Increased body fat or obesity
Depression and difficulty concentrating
Infertility issues, such as lower sperm count
Low levels of testosterone can cause erectile dysfunction. However, the connection between testosterone and ED is a little more complicated, as it’s not the most common cause.
There may also be a link between low testosterone and anxiety. How so? Cortisol levels increase when you’re stressed, which, in turn, reduces testosterone, causing you to feel more anxious and creating a vicious cycle.
But what causes lower-than-normal testosterone levels in the first place?
Numerous factors may contribute to lower-than-normal testosterone levels. Some may be in your control (like diet and exercise), and others are out of your control (such as aging).
Factors that may cause low testosterone include:
Obesity or significant weight gain
Low thyroid function (hypothyroidism)
Abuse of illicit drugs and/or alcohol
Congenital defects that affect the reproductive system
Certain medications, such as chemotherapy drugs
Some surgical procedures
Injury to the testicles or diseases such as testicular cancer
Abuse of performance-enhancing drugs, such as anabolic steroids
Many diseases and disorders, including hemochromatosis, uncontrolled diabetes, kidney failure and obstructive sleep apnea
The good news is that you and your healthcare provider are likely able to figure out the cause of your low testosterone. Even more good news? Low testosterone is usually treatable.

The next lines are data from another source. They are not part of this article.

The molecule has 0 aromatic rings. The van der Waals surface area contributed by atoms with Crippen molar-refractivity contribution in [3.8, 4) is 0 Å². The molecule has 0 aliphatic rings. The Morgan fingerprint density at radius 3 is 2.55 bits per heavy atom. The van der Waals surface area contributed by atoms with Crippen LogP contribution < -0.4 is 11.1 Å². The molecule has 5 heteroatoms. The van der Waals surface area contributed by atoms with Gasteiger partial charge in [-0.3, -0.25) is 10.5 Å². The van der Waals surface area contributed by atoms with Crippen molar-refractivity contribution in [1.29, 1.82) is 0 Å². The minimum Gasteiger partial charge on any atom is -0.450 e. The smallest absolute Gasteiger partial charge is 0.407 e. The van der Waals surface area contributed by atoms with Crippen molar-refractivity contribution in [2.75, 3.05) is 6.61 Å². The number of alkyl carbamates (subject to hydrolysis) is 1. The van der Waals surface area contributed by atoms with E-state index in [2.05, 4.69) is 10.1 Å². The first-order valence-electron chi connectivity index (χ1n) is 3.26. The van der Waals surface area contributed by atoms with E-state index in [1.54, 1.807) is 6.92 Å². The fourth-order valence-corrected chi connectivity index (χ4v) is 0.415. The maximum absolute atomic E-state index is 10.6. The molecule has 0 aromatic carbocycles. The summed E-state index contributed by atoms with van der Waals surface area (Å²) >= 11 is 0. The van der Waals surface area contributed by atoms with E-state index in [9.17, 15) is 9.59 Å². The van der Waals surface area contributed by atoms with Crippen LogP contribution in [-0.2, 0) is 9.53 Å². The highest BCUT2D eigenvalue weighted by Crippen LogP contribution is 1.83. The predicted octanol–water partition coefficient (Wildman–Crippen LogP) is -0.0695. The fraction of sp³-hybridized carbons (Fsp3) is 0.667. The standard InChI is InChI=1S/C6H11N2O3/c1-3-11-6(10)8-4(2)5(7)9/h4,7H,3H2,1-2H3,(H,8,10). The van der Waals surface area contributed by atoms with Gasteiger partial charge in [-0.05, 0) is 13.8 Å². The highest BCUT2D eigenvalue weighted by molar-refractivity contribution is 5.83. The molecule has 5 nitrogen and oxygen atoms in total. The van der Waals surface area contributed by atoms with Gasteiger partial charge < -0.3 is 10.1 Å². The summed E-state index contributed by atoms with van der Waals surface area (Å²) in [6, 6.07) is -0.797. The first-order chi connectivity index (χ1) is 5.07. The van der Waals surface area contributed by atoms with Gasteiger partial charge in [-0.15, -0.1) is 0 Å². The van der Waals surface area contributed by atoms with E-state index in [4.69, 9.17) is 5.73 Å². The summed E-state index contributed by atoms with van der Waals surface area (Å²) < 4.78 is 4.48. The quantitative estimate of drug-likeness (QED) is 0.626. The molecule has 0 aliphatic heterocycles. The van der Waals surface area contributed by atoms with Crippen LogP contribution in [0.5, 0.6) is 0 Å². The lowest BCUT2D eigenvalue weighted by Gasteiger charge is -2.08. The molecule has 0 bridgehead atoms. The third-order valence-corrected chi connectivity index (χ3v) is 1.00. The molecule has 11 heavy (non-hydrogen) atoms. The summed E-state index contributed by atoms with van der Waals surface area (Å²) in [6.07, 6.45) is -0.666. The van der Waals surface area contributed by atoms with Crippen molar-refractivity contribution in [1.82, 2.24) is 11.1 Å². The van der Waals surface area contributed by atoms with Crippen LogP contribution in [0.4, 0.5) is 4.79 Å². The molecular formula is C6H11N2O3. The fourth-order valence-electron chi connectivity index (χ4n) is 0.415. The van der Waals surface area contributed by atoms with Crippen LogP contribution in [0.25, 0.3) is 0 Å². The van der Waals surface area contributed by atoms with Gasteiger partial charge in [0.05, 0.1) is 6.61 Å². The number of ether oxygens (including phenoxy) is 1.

Below is more information about how to check your testosterone levels and treatment options if your levels are low.
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As mentioned, symptoms of low testosterone are both physical and non-physical. With this in mind, the best way to start the process is by discussing it with your healthcare provider.
Checking your average testosterone level is relatively simple using a blood test known as a testosterone test (try saying that five times fast).
A healthcare professional will take a blood sample to check your testosterone level. Other labs may also be checked, including sex hormone binding globulin (SHBG), to help your provider determine the amount of available testosterone in your body.
For the most accurate results, you’ll need to take two tests sometime in the morning when testosterone levels are the highest.
You can arrange for a testosterone level test through your healthcare provider or by contacting a lab testing center in your area.
Once you have the cause of your low testosterone figured out, you can discuss treatment options with your healthcare provider. We’ll outline a few potential remedies below.
One common option is testosterone replacement therapy (TRT), which involves taking prescription testosterone in the form of a patch, gel or injection to supplement the natural testosterone produced by your body.
TRT works quickly and can provide relief from many of the symptoms of low testosterone. It can be a safe and effective option for some men. But, as with most medical treatments, there are significant pros and cons associated with TRT.